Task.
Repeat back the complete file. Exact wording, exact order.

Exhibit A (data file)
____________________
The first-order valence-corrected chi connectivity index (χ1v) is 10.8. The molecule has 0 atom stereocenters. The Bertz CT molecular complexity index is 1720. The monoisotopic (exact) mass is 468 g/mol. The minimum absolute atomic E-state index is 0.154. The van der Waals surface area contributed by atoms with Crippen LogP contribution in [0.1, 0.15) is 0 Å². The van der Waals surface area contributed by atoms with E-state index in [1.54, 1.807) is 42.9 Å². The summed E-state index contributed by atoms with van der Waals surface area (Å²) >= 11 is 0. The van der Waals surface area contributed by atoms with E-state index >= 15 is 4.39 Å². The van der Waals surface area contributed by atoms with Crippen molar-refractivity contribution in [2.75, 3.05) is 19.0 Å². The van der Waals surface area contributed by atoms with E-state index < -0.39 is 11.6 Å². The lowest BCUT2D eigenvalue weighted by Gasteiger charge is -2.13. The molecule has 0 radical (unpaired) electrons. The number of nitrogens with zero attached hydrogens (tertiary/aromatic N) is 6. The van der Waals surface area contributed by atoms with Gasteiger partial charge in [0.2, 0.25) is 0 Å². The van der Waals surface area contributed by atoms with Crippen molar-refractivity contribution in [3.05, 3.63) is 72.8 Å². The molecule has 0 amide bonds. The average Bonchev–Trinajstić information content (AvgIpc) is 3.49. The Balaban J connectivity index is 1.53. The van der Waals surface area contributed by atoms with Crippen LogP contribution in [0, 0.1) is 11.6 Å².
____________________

The first-order valence-corrected chi connectivity index (χ1v) is 10.8. The molecule has 0 atom stereocenters. The Bertz CT molecular complexity index is 1720. The monoisotopic (exact) mass is 468 g/mol. The minimum absolute atomic E-state index is 0.154. The van der Waals surface area contributed by atoms with Crippen LogP contribution in [0.1, 0.15) is 0 Å². The van der Waals surface area contributed by atoms with E-state index in [1.54, 1.807) is 42.9 Å². The summed E-state index contributed by atoms with van der Waals surface area (Å²) >= 11 is 0. The van der Waals surface area contributed by atoms with E-state index >= 15 is 4.39 Å². The van der Waals surface area contributed by atoms with Crippen molar-refractivity contribution in [2.75, 3.05) is 19.0 Å². The van der Waals surface area contributed by atoms with E-state index < -0.39 is 11.6 Å². The lowest BCUT2D eigenvalue weighted by Gasteiger charge is -2.13. The molecule has 0 radical (unpaired) electrons. The number of nitrogens with zero attached hydrogens (tertiary/aromatic N) is 6. The van der Waals surface area contributed by atoms with Gasteiger partial charge in [0.2, 0.25) is 0 Å². The van der Waals surface area contributed by atoms with Crippen molar-refractivity contribution in [3.05, 3.63) is 72.8 Å². The molecule has 0 amide bonds. The average Bonchev–Trinajstić information content (AvgIpc) is 3.49. The Balaban J connectivity index is 1.53. The van der Waals surface area contributed by atoms with Crippen LogP contribution in [0, 0.1) is 11.6 Å².